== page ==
However, not everyone is happy with FOSTA. Some have raised concerns that it will force online platforms to police their users’ speech. There’s even a lawsuit pending against the legislation. The plaintiffs, represented by the Electronic Frontier Foundation (EFF), a nonprofit that is funded in part by Google, call FOSTA an “unconstitutional Internet censorship law.”

FOSTA is a very narrowly tailored law that specifically holds anyone who knowingly facilitates and supports sex trafficking online liable. It doesn’t cast a wide net over all internet activity — that kind of approach would be impossible. Industry giants like Oracle, IBM, Disney, 20th Century Fox and Hewlett Packard backed the bill because they realize technology can be used for good and bad and we shouldn’t leave it undefended against criminals.

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Sheryl Sandberg, Facebook’s chief operating officer, supported FOSTA saying, “We all have a responsibility to do our part to fight this,” and that we should “allow responsible companies to continue fighting sex trafficking while giving victims the chance to seek justice against companies that knowingly facilitate such abhorrent acts.” Others have said that without sites like Backpage.com, women who choose to be in prostitution have fewer tools to screen potential “johns” and, as a result, are left vulnerable. But FOSTA does not target the adult services sector nor individuals — it explicitly targets tech companies.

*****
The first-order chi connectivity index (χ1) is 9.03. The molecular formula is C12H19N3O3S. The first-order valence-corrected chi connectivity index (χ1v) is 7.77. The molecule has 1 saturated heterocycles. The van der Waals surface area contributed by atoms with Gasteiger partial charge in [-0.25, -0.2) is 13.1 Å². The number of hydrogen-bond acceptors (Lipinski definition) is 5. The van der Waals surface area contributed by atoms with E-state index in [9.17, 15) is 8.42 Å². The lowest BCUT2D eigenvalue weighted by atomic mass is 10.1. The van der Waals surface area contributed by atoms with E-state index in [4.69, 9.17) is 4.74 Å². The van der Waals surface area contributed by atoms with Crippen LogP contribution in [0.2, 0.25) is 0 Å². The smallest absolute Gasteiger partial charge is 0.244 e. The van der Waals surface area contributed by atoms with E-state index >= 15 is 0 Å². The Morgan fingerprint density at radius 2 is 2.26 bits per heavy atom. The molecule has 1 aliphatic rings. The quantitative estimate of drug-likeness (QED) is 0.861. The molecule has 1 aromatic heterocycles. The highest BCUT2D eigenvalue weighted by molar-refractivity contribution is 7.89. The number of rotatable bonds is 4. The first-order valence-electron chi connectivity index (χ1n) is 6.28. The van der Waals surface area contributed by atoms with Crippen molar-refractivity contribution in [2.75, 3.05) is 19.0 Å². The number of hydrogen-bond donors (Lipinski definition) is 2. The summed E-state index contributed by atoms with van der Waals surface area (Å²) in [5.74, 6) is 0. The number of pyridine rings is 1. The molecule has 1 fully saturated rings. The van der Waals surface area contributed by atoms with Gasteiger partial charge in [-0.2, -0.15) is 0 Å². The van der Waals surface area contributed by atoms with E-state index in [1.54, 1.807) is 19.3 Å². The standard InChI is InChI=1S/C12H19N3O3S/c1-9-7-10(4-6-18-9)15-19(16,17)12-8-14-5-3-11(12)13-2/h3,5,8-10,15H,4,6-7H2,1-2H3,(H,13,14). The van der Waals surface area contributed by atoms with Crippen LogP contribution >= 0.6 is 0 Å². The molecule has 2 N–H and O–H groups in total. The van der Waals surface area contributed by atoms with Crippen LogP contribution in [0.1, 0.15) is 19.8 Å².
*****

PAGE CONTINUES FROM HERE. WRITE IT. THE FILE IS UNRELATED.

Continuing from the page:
Backpage was involved in 73% of all child trafficking cases reported to the National Center for Missing and Exploited Children (excluding reports made by Backpage itself). Before FOSTA, victims who were trafficked via the website were repeatedly prevented from getting justice through the courts — even in cases when Backpage knew of or participated in posting advertisements for sex from minors.